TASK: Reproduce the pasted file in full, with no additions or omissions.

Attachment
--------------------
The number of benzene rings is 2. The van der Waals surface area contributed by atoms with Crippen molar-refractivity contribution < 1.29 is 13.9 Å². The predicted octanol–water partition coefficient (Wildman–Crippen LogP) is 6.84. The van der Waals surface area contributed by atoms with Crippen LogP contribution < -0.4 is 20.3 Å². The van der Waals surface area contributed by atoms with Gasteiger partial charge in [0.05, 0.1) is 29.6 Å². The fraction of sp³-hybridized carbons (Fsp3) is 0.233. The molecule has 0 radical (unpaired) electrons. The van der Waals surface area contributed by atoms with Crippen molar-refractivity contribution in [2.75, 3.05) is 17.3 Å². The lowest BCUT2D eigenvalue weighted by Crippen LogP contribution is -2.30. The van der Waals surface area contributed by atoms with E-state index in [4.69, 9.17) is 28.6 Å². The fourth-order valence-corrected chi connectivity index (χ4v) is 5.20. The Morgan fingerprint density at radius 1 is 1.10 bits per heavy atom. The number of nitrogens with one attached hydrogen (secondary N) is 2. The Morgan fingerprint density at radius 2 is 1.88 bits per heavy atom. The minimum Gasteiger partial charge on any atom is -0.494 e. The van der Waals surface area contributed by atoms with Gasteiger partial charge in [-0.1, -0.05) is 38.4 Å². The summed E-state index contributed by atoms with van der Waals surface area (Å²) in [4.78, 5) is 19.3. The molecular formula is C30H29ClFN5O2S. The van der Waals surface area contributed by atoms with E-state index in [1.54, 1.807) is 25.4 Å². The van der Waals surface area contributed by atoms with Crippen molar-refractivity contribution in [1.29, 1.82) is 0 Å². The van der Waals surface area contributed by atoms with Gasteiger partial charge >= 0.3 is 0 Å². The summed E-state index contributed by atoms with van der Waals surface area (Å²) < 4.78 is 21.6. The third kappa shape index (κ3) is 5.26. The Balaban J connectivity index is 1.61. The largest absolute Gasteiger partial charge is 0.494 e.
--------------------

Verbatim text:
The number of benzene rings is 2. The van der Waals surface area contributed by atoms with Crippen molar-refractivity contribution < 1.29 is 13.9 Å². The predicted octanol–water partition coefficient (Wildman–Crippen LogP) is 6.84. The van der Waals surface area contributed by atoms with Crippen LogP contribution < -0.4 is 20.3 Å². The van der Waals surface area contributed by atoms with Gasteiger partial charge in [0.05, 0.1) is 29.6 Å². The fraction of sp³-hybridized carbons (Fsp3) is 0.233. The molecule has 0 radical (unpaired) electrons. The van der Waals surface area contributed by atoms with Crippen molar-refractivity contribution in [2.75, 3.05) is 17.3 Å². The lowest BCUT2D eigenvalue weighted by Crippen LogP contribution is -2.30. The van der Waals surface area contributed by atoms with E-state index in [4.69, 9.17) is 28.6 Å². The fourth-order valence-corrected chi connectivity index (χ4v) is 5.20. The Morgan fingerprint density at radius 1 is 1.10 bits per heavy atom. The number of nitrogens with one attached hydrogen (secondary N) is 2. The Morgan fingerprint density at radius 2 is 1.88 bits per heavy atom. The minimum Gasteiger partial charge on any atom is -0.494 e. The van der Waals surface area contributed by atoms with Gasteiger partial charge in [-0.1, -0.05) is 38.4 Å². The summed E-state index contributed by atoms with van der Waals surface area (Å²) in [4.78, 5) is 19.3. The molecular formula is C30H29ClFN5O2S. The van der Waals surface area contributed by atoms with E-state index in [1.54, 1.807) is 25.4 Å². The van der Waals surface area contributed by atoms with Crippen molar-refractivity contribution in [1.29, 1.82) is 0 Å². The van der Waals surface area contributed by atoms with Gasteiger partial charge >= 0.3 is 0 Å². The summed E-state index contributed by atoms with van der Waals surface area (Å²) < 4.78 is 21.6. The third kappa shape index (κ3) is 5.26. The Balaban J connectivity index is 1.61. The largest absolute Gasteiger partial charge is 0.494 e.